A Different Kind Of Jewish Mother


By Judy Bolton-Fasman

Published July 07, 2006, issue of July 07, 2006.
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A Woman of Uncertain Character: The Amorous And Radical

Adventures of My Mother Jennie (Who Always Wanted To Be a Respectable Jewish Mom),

by Her Bastard Son

By Clancy Sigal

Carroll & Graf, 288 pages, $26.

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I n the past few years, there has been an impressive list of memoirs that triumphantly defy the stereotype of the meddling, conniving Jewish mother. Into this dynamic subgenre enters “A Woman of Uncertain Character,” a Jewish woman’s immigrant life lovingly interpreted, mourned and ultimately celebrated by her son, Clancy Sigal, a screenwriter and political activist. Sigal creates a gritty fairy-tale of growing up with a sexy, zaftig, politically astute yet vulnerable single mother. The happily-ever-after ending is the posthumous relationship between the author and the ghost of his mother, Jennie. “Not even for a moment,” Sigal writes, “have I doubted that Jennie is alive within me, watching me work out my life, including this story.”

Jennie Persily came to America at the turn of the previous century, the height of Jewish emigration from Russia and Eastern Europe. Her family settled on New York City’s Lower East Side, where Jennie witnessed the tragic consequences of the 1911 fire at the Triangle Shirtwaist Factory. The fire, which killed 146 immigrant girls and women, helped galvanize the labor movement. Sigal describes his fiery, redheaded mother as a 24-year-old virgin intensely dedicated to workers’ rights and hopelessly smitten with the older and married Leo Sigal, whom she met on a picket line. The two carried on a stormy, illicit love affair for two decades that ultimately left Jennie brokenhearted and Sigal fatherless.

At first glance, Jennie and Sigal’s relationship is easy to dismiss as Oedipal. But to label it as such is to miss the nuances of their fascinating life together, as well as Sigal’s idiosyncratic account of the Jewish labor movement. As a young boy, Sigal crisscrossed the country by train with his mother, stopping over for months at a time in small Southern towns so that Jennie could unionize disaffected workers. The work was grueling and dangerous, especially when the FBI was on Jennie’s trail. But Jennie the “warrior queen” was a spectacular presence at a labor meeting. The preparations for her public appearances were regal. “Fetching Ma her lipstick and eye shadow, I pretended to be Prince Valiant, squire to royalty, before galloping off to the great jousting tournaments known as labor meetings,” Sigal writes.

Sigal’s crisp descriptions of those “tournaments” from the point of view a 6-year-old boy are an example of the anecdotes that illuminate this mother-and-son memoir. “Of course,” he writes, “I was bored witless by all the ‘I move the resolution back to committee, Brother Chairman’ rituals so important to the members, most of whom had escaped foreign tyranny where Robert’s Rules of Orders came from the stinging slash of an overseer’s whip or the barrel of a Cossack’s rifle. But it soaked into me like blood, the debating sacraments, the haggling, factionalizing, shouted Gospel songs of redemption, call-and-response, tactical debates, strategizing, and maneuvering and name-calling. It’s still in my veins. Perhaps that’s why today I get along so well with Christian evangelicals and fundamentalist preachers’ kids.”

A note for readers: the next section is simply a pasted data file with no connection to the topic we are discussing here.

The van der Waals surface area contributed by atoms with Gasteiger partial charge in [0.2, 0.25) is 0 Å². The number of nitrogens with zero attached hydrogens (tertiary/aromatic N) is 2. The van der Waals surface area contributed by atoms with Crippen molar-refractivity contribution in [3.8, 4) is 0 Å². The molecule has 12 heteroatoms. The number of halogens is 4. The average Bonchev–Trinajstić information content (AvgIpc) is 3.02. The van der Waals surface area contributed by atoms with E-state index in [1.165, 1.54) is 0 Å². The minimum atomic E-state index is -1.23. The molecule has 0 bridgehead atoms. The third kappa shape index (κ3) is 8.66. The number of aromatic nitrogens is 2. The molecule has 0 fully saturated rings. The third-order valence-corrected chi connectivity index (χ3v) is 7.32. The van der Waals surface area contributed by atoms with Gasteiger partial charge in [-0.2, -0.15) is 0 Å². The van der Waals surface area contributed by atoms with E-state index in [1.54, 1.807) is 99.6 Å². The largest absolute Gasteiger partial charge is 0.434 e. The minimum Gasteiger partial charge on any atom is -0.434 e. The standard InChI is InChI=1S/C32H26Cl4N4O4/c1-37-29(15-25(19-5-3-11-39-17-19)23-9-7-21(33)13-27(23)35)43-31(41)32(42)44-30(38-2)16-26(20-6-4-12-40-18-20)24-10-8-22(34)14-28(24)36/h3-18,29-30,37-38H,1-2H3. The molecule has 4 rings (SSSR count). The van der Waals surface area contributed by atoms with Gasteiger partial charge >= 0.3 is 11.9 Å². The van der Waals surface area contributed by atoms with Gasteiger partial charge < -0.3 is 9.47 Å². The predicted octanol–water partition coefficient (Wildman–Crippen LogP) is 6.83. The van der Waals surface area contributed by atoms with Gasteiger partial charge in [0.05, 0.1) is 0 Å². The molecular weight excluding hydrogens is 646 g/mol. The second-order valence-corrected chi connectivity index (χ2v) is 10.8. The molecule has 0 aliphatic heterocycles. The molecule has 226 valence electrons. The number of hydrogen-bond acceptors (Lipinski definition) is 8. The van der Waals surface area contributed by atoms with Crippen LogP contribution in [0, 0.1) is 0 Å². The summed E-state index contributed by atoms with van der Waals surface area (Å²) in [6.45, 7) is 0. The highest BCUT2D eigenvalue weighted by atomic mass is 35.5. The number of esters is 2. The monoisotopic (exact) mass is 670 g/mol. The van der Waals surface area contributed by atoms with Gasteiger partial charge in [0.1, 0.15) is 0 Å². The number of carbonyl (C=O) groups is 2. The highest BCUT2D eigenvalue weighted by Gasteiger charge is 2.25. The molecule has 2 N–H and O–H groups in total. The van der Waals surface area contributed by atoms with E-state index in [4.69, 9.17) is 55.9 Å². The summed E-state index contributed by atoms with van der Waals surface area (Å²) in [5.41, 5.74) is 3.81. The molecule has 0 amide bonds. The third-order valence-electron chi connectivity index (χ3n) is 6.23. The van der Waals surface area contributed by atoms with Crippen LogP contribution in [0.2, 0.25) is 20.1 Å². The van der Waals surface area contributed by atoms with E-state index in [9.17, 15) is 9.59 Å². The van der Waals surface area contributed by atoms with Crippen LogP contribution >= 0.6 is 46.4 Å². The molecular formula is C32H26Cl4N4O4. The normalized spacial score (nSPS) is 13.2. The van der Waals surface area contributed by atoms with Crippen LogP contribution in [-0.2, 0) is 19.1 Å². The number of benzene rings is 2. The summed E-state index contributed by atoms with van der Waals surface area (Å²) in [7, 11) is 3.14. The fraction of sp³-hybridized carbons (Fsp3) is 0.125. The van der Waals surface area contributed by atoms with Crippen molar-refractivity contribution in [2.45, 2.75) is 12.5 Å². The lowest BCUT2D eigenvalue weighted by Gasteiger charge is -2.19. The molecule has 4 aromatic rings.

Sigal re-creates his tough childhood on Chicago’s South Side in a prose that is part detective caper and all love story. During the Depression, the Sigals failed at running a laundry. Leo ironed the same shirt, while Jennie watched over the eerily still cash register. Sigal found camaraderie with the neighborhood toughs — Jewish kids who disdained school and rumbled with rival gangs.

Sigal’s portrait of midcentury Chicago alters the image of America as a melting pot in which various ingredients are eventually indistinguishable. As concocted in his tough-guy, keenly observant prose, Sigal’s Chicago of the 1930s and ’40s was a cholent in which progressive politics, Yiddish culture and American idealism came to a slow boil.

To that end, Sigal’s Chicago neighborhood was a mix of the old and new. On one corner of the Lawndale district were the Midwestern offices of the original Yiddish Forverts in a “Moorish turreted” building. The seedy landscape was also dotted with synagogues where, on Saturday mornings, “cantors’ voices ululated through the Lawndale district …. There was an emotionality to the Jewish life around me — all that yelling, arguing, out-front loves and hates — that distanced me even as my life depended on it for sustenance and continuity.”

By the time that Jennie died alone in California, mother and son had not seen each other for three years. When Sigal heard the news months later in England, where he fled from McCarthyism and subsequently stayed for 30 years, he uttered the words “Baruch dayan haemet,” or Blessed is the Judge of Truth.” It is the blessing a Jew says on hearing of a death. It is a prayer that acknowledges how we Jews give ourselves over to fate rather than trying to make sense of bad news. This memoir, Sigal’s personal Kaddish to Jennie, embodies the beauty and the paradox of those words.

Judy Bolton-Fasman is at work on a memoir about the year she said Kaddish. She is a research associate at the Hadassah-Brandeis Institute.

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